However, browsing indices on vines suggested that the presence of cover crops did not have a strong effect in reducing rabbit-induced damage. This might have been a consequence of selective grazing by the rabbits (Diaz 2000, Martin et al. 2007) as they may actively search for the highly nutritious vine buds, even when other palatable foods are available, especially during periods of high energetic demand, such as during the breeding season (Gonçalves et al. 2002). Thus, cover crops such as those used in our experiment might provide an adequate food source but are not attractive enough to deter rabbits from damaging vines. At the level of the plot and the level of the vine, damage was most strongly influenced by the presence of fences, which minimised the abundance of rabbits within plots. Rabbit abundance and damage to vines can be positively correlated (Barrio et al. 2010b), and even at low densities, rabbits can cause significant damage to crops (Bell et al. 1999, Dendy et al. 2003). Based on a daily defecation rate of 370 pellets/day (González-Redondo 2009), average rabbit densities in our study plots were about 2 rabbits/ha, which is within the wide range of densities reported in rabbit populations in Europe (Marchandeau et al. 2006) and corresponds to low-moderate densities. The significant effect of the interaction between fencing and sowing on the extent and severity of damage, with significantly higher damage in fenced plots sown with cover crops when compared to fenced plots without cover crops, might have been a result of the inadvertent presence of rabbits in one of the sown fenced plots on one of our visits. Even at the low (∼ 1 rabbit/ha) local densities that occurred accidentally in this plot, rabbit-induced damage occurred, which indicated the sensitivity of the vineyards to rabbits. Thus, fencing appeared to be effective in reducing rabbit-induced damage to vines by keeping rabbit densities close to zero within the plots (McKillop et al. 1998), but it can be an expensive and time-consuming measure, especially in the area of our study where fences are erected at the beginning of each growing season. In addition, the failure to exclude all rabbits from a vineyard means that some damage can still occur and, therefore, the integrity of the fences must be exhaustively checked.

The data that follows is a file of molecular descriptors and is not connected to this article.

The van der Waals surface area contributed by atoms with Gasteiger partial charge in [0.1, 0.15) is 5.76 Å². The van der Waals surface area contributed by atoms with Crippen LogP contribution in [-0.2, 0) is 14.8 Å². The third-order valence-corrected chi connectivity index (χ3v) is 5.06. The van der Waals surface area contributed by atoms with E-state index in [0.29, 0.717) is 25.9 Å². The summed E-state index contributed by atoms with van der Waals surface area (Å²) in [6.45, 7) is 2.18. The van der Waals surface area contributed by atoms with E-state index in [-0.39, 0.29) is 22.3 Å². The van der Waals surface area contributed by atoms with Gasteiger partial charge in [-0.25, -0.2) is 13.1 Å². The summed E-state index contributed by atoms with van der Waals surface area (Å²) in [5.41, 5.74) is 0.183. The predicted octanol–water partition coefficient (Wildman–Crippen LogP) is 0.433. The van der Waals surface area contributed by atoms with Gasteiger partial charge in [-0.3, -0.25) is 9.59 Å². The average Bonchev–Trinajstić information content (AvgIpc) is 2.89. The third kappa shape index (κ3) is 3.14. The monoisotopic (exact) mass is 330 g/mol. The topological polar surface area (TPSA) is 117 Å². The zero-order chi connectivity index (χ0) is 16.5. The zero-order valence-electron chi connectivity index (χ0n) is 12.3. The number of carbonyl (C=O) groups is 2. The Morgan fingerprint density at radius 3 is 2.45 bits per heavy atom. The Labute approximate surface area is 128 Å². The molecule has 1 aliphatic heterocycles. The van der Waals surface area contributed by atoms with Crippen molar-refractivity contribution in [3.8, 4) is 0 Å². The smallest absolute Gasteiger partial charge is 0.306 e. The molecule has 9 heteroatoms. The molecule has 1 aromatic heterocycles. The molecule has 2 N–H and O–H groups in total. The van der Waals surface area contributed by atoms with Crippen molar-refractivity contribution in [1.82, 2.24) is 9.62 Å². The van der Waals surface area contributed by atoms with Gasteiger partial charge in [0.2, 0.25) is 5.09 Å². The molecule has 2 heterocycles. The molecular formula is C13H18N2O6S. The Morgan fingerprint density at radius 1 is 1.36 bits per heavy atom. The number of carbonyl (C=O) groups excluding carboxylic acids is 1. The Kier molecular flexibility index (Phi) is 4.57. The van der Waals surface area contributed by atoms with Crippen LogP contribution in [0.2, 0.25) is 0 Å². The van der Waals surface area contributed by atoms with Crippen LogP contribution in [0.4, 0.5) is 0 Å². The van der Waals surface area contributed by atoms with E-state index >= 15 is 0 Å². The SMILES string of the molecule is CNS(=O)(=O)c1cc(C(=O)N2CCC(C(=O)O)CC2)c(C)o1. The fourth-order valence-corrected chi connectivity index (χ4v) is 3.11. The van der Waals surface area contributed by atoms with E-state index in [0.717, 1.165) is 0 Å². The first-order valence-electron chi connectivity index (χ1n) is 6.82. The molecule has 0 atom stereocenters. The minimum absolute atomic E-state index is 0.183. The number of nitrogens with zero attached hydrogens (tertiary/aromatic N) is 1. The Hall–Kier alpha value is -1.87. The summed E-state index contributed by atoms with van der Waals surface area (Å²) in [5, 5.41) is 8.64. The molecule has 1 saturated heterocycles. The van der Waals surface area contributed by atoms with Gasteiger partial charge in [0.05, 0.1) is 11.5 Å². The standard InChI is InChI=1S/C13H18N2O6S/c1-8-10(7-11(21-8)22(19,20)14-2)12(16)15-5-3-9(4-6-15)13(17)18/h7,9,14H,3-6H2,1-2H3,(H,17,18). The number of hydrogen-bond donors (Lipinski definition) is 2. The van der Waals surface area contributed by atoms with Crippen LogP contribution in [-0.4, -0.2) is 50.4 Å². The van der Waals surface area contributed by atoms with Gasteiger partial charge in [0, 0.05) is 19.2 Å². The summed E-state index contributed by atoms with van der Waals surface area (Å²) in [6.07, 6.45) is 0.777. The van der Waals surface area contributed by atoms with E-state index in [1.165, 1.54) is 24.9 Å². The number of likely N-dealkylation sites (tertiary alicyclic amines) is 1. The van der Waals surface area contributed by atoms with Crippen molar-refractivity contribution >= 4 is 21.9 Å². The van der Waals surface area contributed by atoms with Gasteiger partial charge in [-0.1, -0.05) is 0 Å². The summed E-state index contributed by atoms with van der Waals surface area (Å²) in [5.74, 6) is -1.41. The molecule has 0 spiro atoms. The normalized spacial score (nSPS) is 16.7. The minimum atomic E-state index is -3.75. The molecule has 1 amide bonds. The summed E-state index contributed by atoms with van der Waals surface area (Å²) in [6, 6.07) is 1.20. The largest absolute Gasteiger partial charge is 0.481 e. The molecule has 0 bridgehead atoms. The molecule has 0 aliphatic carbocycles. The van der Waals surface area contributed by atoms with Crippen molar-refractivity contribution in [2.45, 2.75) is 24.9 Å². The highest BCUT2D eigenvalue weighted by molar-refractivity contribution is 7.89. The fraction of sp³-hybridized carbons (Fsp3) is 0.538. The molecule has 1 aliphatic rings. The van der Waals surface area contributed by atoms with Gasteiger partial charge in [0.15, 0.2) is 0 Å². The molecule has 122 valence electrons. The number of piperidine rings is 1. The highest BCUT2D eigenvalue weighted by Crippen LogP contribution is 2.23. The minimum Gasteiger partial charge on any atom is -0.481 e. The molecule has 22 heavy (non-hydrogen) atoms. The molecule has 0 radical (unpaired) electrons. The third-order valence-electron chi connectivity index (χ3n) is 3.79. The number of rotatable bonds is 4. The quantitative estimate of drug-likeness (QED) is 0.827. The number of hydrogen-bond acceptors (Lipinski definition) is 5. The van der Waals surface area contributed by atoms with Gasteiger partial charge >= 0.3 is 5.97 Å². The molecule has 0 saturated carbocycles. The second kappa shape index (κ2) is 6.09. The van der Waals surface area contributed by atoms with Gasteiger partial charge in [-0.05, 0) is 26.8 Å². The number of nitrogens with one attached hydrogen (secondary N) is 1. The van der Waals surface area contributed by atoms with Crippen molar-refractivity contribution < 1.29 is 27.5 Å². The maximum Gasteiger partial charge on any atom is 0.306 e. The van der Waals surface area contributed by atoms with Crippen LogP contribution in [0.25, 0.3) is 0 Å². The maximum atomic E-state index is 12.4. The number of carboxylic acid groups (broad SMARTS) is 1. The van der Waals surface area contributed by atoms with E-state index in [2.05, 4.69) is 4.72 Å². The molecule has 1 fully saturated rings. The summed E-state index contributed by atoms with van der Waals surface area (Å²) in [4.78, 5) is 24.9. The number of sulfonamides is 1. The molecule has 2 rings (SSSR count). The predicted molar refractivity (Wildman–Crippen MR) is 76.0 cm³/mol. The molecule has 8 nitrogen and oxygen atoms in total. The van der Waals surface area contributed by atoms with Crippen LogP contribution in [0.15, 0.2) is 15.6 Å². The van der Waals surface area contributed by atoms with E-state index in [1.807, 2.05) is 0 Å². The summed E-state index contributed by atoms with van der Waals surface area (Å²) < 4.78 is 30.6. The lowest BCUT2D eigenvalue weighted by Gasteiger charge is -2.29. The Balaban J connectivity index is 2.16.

According to our expectations, there was an edge effect on the severity of rabbit-induced damage. However, this effect was not detected in rabbit browsing on sowings. Peripheral wildlife damage to crops has been widely described (Calenge et al. 2004, Barrio et al. 2010b). In our study, however, the presence of palatable crops within the vineyard might have made the vineyards more attractive to rabbits allowing them to penetrate farther into the field, given the greater and spatially uniform use of the plots sown with cover crops. This change in the spatial use of crops might have further implications, especially where intercropping provides shelter, rather than food, which allows rabbits to penetrate farther into the crop. In our study, this was not the case because rabbit browsing constrained the height of the cover crops. Research is needed on the impact of such management practices on the spatial distribution of rabbit-induced damage on a regional scale because food availability at a broader level might influence the use of space by rabbits (I.C. Barrio, unpubl. data).

In the experimental plots in the vineyards of southern Spain, the presence of cover crops had a negative effect on grapevine yield. Plots that were sown with cover crops were up to 30% less productive than plots that were not. Similar reductions in grapevine yield (Morlat & Jacquet 2003, Tesic et al. 2007) can be associated with competition for water and other resources, particularly nitrogen (Celette et al. 2009). The negative effects of the presence of cover crops on grapevine yield observed in our study might have been compounded by rabbit-induced damage. Rabbit browsing on vines mainly affects buds and young tissues, which can lead to a significant reduction in foliar mass in sub sequent vegetative growth. Defoliation leads to reduced yield, although it might provide some benefits to berry ripening by improving microclimate conditions at the site of the cluster (Chaves et al. 2007). Indeed, despite a significant yield reduction in grapevine yield, some studies have observed improved berry composition and must quality under cover cropping systems (Rodríguez-Lovelle et al. 2000, Morlat & Jacquet 2003), and therefore, other factors associated with wine production should be examined in detail before a definitive management strategy is achieved.